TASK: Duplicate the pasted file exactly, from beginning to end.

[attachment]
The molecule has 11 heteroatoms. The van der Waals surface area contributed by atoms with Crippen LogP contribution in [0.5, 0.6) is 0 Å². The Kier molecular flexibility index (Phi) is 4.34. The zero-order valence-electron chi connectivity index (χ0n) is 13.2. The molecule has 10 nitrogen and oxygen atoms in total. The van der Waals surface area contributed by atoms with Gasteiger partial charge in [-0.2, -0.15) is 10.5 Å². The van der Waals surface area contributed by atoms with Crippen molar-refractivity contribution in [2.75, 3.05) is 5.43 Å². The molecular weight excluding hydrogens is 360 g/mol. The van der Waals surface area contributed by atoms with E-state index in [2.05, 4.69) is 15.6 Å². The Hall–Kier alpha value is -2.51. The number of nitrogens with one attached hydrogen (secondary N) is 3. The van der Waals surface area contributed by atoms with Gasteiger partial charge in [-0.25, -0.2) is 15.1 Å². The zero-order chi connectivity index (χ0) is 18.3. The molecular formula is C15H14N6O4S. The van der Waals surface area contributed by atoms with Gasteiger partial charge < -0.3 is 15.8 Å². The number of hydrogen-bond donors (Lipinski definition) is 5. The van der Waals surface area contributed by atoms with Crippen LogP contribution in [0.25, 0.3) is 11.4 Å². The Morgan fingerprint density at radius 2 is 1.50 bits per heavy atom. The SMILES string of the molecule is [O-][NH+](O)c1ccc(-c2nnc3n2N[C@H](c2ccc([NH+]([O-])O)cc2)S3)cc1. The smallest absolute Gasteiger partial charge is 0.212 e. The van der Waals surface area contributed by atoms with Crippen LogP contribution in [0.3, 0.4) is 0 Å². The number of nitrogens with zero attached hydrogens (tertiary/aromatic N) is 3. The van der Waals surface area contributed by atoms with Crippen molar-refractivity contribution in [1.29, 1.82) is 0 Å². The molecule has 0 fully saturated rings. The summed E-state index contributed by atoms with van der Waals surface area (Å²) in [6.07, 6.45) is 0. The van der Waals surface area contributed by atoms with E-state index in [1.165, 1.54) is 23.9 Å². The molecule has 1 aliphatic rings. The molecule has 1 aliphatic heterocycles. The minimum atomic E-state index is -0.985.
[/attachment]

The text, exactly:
The molecule has 11 heteroatoms. The van der Waals surface area contributed by atoms with Crippen LogP contribution in [0.5, 0.6) is 0 Å². The Kier molecular flexibility index (Phi) is 4.34. The zero-order valence-electron chi connectivity index (χ0n) is 13.2. The molecule has 10 nitrogen and oxygen atoms in total. The van der Waals surface area contributed by atoms with Gasteiger partial charge in [-0.2, -0.15) is 10.5 Å². The van der Waals surface area contributed by atoms with Crippen molar-refractivity contribution in [2.75, 3.05) is 5.43 Å². The molecular weight excluding hydrogens is 360 g/mol. The van der Waals surface area contributed by atoms with E-state index in [2.05, 4.69) is 15.6 Å². The Hall–Kier alpha value is -2.51. The number of nitrogens with one attached hydrogen (secondary N) is 3. The van der Waals surface area contributed by atoms with Gasteiger partial charge in [-0.25, -0.2) is 15.1 Å². The zero-order chi connectivity index (χ0) is 18.3. The molecular formula is C15H14N6O4S. The van der Waals surface area contributed by atoms with Gasteiger partial charge < -0.3 is 15.8 Å². The number of hydrogen-bond donors (Lipinski definition) is 5. The van der Waals surface area contributed by atoms with Crippen LogP contribution in [0.25, 0.3) is 11.4 Å². The Morgan fingerprint density at radius 2 is 1.50 bits per heavy atom. The SMILES string of the molecule is [O-][NH+](O)c1ccc(-c2nnc3n2N[C@H](c2ccc([NH+]([O-])O)cc2)S3)cc1. The smallest absolute Gasteiger partial charge is 0.212 e. The van der Waals surface area contributed by atoms with Crippen LogP contribution in [0.3, 0.4) is 0 Å². The number of nitrogens with zero attached hydrogens (tertiary/aromatic N) is 3. The van der Waals surface area contributed by atoms with Crippen molar-refractivity contribution in [1.29, 1.82) is 0 Å². The molecule has 0 fully saturated rings. The summed E-state index contributed by atoms with van der Waals surface area (Å²) in [6.07, 6.45) is 0. The van der Waals surface area contributed by atoms with E-state index in [1.165, 1.54) is 23.9 Å². The molecule has 1 aliphatic rings. The molecule has 1 aliphatic heterocycles. The minimum atomic E-state index is -0.985.